November 1: Happy November! It’s @NaNoWriMo time! Will you join this year? NaNoWriMo is a yearly event that challenges participants to write a novel in a single month. The #writingcommunity spirit, online tools, and general cheering one another on can be awesome. But it’s not for everyone.
Here’s what I’ll be doing for NaNoWriMo: Cheering on my friends. I’ll be finishing up revisions on the next Darkover novel, Arilinn. Revising is a very different process from drafting. I find that drafting goes better when I do it quickly, so I don’t get caught in second-guessing myself or editing as I write. Both are recipes for disaster and paralysis. Revising, on the other hand, does not reliably produce any measurable result in terms of pages or words. I dive into it and call it quits every day when my brain won’t function any longer.
November 2: Happy @NaNoWriMo month! Whether you participate or not, this is a great time to review your writing goals. If finishing a novel is too much, how about a single chapter? Or a short story? While it can be helpful to set ambitious goals, for many it’s overwhelming. We fare better with short, manageable goals that allow us to succeed, sentence by sentence, word by word. What are YOUR goals for this month?
November 3: Happy @NaNoWriMo! Candles, music, hot drinks, snacks, a purring cat on your lap… What helps make the words flow for you?
I like soft instrumental music, an occasional spearmint candy, and lots of kitty vibes!
November 5: Happy @NaNoWriMo! Is it possible to write a novel in only 30 days? What do you think?
- Why stop at only one? Let’s write a trilogy in 30 days?
- Hell, no! I can barely manage a sentence in that time–but it’s a perfect sentence!
- Yes, if the voices in my head keep dictating to me.
November 10: It’s time for a break! Rest is important – even during @NaNoWriMo. Writing a novel in 30 days is pretty intense. Knowing when and how much to rest is tricky. Are you a fan of rest or do you find it difficult to switch off?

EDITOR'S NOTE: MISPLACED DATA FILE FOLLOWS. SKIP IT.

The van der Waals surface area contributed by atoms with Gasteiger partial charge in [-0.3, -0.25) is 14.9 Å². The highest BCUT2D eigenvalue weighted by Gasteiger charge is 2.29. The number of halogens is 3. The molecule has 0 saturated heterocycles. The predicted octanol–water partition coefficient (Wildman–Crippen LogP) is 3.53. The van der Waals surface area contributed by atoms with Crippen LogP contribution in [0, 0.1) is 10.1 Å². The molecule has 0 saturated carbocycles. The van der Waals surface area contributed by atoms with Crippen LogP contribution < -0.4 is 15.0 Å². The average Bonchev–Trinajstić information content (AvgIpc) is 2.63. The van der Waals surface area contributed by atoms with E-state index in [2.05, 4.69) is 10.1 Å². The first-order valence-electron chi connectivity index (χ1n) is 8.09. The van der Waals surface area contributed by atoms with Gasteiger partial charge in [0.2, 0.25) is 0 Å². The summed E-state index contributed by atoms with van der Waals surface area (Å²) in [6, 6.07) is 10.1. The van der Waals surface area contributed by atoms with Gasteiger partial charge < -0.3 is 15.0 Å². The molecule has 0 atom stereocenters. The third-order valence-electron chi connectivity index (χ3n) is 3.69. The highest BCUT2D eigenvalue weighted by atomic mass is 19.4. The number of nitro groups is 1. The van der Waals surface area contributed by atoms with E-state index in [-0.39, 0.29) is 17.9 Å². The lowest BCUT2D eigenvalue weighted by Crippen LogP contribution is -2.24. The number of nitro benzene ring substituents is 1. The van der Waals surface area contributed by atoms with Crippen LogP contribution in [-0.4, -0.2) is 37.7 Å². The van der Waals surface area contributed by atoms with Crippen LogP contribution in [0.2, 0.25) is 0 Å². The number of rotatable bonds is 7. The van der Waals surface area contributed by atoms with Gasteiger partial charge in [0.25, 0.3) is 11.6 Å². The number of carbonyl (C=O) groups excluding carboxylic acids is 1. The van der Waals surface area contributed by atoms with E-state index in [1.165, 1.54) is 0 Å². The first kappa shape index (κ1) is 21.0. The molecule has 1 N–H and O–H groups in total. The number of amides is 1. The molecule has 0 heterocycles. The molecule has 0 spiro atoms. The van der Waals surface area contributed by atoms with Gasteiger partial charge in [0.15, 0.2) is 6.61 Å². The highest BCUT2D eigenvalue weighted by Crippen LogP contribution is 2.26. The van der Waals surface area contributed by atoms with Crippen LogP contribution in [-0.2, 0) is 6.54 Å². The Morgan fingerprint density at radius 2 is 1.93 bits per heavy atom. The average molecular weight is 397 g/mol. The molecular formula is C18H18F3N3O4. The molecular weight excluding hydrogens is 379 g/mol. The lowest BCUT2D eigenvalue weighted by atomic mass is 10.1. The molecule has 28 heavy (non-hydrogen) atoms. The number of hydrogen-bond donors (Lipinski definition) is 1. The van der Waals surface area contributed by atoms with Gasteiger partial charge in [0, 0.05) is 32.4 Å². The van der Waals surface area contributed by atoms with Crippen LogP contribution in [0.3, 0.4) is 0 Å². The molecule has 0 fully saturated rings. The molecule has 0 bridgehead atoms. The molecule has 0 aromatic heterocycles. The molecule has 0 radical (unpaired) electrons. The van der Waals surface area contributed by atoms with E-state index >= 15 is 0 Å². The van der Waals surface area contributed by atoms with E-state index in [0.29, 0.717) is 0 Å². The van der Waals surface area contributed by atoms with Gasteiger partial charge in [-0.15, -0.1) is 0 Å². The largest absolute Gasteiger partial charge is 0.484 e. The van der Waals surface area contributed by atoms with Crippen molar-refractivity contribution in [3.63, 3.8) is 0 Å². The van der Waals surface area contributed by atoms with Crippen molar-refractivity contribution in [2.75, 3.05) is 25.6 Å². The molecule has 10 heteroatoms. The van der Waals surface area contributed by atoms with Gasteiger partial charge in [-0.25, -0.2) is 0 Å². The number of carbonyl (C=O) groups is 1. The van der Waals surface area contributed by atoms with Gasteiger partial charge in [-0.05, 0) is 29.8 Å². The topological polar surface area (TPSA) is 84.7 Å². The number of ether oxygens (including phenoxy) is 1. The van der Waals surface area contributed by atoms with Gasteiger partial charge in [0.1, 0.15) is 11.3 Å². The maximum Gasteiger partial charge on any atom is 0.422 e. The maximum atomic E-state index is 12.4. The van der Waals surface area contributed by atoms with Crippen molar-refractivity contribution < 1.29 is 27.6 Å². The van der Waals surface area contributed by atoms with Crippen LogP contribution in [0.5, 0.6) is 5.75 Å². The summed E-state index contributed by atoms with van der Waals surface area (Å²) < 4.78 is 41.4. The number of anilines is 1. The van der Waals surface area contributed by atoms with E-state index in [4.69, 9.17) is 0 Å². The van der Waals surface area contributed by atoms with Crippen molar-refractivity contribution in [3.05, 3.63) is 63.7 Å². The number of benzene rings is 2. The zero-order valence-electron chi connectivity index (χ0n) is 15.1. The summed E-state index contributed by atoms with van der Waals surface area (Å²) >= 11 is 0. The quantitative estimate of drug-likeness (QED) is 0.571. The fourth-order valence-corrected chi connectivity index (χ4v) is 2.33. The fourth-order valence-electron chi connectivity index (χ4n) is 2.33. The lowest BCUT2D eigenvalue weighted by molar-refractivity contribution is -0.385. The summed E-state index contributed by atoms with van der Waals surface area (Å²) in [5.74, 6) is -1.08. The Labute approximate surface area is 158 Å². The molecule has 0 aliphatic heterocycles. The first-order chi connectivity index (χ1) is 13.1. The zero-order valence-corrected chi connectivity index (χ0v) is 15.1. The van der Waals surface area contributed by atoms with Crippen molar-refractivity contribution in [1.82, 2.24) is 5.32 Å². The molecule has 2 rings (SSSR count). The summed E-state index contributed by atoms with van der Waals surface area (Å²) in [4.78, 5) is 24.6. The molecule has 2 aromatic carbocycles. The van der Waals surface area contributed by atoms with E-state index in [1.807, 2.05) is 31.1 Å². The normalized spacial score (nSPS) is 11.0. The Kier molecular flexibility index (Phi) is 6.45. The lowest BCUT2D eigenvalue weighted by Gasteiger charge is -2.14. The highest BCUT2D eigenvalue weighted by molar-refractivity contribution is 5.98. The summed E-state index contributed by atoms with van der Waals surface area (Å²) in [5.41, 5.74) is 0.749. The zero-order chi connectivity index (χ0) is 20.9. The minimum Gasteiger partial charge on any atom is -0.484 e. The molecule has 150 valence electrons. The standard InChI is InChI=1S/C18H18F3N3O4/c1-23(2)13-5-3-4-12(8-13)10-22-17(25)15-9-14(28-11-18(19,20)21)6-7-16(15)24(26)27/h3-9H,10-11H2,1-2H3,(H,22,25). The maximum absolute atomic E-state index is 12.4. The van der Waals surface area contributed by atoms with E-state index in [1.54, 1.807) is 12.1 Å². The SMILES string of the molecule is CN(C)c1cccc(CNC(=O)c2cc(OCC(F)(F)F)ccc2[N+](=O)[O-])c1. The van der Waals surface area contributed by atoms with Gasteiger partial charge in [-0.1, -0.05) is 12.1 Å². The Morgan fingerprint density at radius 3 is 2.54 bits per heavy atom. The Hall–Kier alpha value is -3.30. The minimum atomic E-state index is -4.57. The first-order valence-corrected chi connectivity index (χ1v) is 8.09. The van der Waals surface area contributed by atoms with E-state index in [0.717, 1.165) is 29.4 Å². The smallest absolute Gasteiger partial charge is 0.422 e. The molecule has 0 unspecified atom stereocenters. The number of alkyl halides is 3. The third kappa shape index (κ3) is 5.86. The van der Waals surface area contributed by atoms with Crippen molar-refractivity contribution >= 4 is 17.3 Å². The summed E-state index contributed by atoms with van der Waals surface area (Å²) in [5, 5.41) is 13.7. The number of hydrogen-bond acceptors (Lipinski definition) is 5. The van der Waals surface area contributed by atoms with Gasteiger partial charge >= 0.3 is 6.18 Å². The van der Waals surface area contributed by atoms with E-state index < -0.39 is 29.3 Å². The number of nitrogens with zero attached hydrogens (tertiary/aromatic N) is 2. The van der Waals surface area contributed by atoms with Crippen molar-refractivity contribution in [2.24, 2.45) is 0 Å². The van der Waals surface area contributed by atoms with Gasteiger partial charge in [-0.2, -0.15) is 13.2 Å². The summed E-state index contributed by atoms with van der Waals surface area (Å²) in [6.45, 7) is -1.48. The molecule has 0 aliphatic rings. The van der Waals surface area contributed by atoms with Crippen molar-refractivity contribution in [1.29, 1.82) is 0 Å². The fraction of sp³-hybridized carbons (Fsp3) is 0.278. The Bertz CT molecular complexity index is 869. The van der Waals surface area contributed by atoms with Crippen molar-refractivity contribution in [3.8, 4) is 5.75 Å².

November 12: Supporting characters can provide comic relief when things get heavy. Do you have a favorite, one just begging for their own story What would a writing session look like if some of your supporting characters were keeping you company?
November 13: Doing something as demanding as @NaNoWriMo can teach you things you didn’t know about yourself. Tackling a novel, regardless of time, teaches me humility and patience. And that I have a wacky sense of humor. Does this surprise you? What are you learning about yourself this month?
November 15: During a project as big as @NaNoWriMo, it’s normal to feel tired, to doubt yourself or run low on creativity. So it’s good to have a few go-to accounts that lift you up, brighten your day or remind you why you’re doing what you’re doing. What nourishes you during those moments? What keeps you inspired?
November 26: @NaNoWriMo pals: Are you old school or ultra-modern? Whether it’s keeping track of your ideas, staying on schedule or actually putting words on the page – do you prefer pen and paper, your trusty typewriter, color-coded post-its, a giant whiteboard, clever apps… or something else? Ask your readers: are you traditional or high-tech?
For organization, I use a writing paper schedule and a spiral notebook for each novel. For writing, I mostly use Word (or Google Docs), but if I’m stuck, I write my way through with that handy notebook.
What about you?
November 27: Into the home stretch of @NaNoWriMo, there’s a good chance you’ll run low on energy at some point this month. When that happens, do you take a break or push through? What restores your energy and momentum?
November 30: On the last day of @NaNoWriMo, you may need a little extra help to get across the finish line. Feel free to be honest about that and ask for #encouragement.
Here’s some from me: You’ve done an awesome job, whether you finished a novel or not. Your words are precious, so keep writing!